I will watch more close this coming year and pull a little honey at different times and see if it changes color or flavor at any other time.

We also have a couple kinds of fireweed, one is the Dwarf FW is smaller and it is a bit different shade of flowers, It could have different nectar color as well.


Offline Bakersdozen

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Re: Alaska Bee Keeping
« Reply #128 on: September 16, 2017, 04:03:43 pm »
I am sure they mix nectar sources all the time, so can anyone really say their honey is pure ? is clover pure clover ? I would call it what ever the predominant flower/ flow is on at the time, if my bees are working it, and sell it as such.

I could never claim a specific floral source for my honey.  Around here there are far too many nectar sources blooming at the same time.  We give it the generic name "Wildflower Honey".  When I harvested, I did keep some supers separated from others because they were filled with the early fruit tree nectar.  I have told folks that, but I also tell them that apples, peaches, and pears weren't the only sources blooming at that time. 
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Offline CBT

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Re: Alaska Bee Keeping
« Reply #129 on: September 16, 2017, 09:35:22 pm »
I keep my blue honey and sourwood honey separate and the rest is wild flower.
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Offline Perry

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Re: Alaska Bee Keeping
« Reply #130 on: September 17, 2017, 07:25:56 am »
I think testing and truth in labeling is long over due. I would love to know what's in those plastic bears that had imported honey from China.

Sometimes it can be on the jar but if folks don't look for it.....



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Offline efmesch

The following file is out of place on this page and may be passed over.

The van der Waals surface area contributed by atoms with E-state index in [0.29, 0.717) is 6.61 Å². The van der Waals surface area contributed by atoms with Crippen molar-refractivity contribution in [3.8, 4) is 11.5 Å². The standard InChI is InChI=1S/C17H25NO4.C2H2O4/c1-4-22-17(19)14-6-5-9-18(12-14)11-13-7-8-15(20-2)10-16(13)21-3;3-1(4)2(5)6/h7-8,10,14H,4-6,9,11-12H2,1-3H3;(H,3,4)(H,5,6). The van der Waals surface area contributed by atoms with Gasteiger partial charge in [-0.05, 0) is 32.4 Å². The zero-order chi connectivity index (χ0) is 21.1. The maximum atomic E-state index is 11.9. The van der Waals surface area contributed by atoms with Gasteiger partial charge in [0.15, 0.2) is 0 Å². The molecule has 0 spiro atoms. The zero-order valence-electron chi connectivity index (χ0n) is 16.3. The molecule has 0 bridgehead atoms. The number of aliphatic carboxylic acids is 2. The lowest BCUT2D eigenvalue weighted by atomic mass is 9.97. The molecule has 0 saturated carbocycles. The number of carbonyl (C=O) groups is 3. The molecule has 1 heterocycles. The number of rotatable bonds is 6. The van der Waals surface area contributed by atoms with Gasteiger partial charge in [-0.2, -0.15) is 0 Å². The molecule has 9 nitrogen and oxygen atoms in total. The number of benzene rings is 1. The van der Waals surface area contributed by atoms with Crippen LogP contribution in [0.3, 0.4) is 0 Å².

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Re: Alaska Bee Keeping
« Reply #131 on: September 17, 2017, 07:42:56 am »
"A blend of Chinese and Canadian" honey leaves a lot of room for manipulation.  With "Chinese" being written first, I assume that it is also the larger portion of the included blend-----but one wonders---just how much of that blend is true Canadian---49%? 10%? 5%? Less?   It would be nice to know more.
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Offline Perry

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Re: Alaska Bee Keeping
« Reply #132 on: September 17, 2017, 07:45:57 am »
You are right my friend, the country listed first is the "majority" of the product. It leaves far too much to the imagination percentage wise. :yes: :yes:
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Offline Bakersdozen

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Re: Alaska Bee Keeping
« Reply #133 on: September 17, 2017, 08:05:11 am »
I think testing and truth in labeling is long over due. I would love to know what's in those plastic bears that had imported honey from China.

I would also bet that they would be finding a lot of insecticides, and other Ag. chemicals/pollutants as well.  I would love to have mine tested just to see whats in it.


Perhaps we need a new thread entitled "Truth in labeling".
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Re: Alaska Bee Keeping
« Reply #134 on: September 17, 2017, 10:55:48 pm »
Don't go there Baker!!!
There is talk of having the (place of origin) needing to be displayed on the front panel and in a size equal to grade and product. So The same size as the (CANADA NO. 1 WHITE HONEY)
CANADA NO. 1 WHITE HONEY only means that the honey Meets the Canadian standard for 1 WHITE HONEY not where it was produced. Where it is produced needs to be displayed but is is not stated where on the container or what size. Lets play wheres Waldo to find it. If they are not proud of where it is from then make it small and hide it.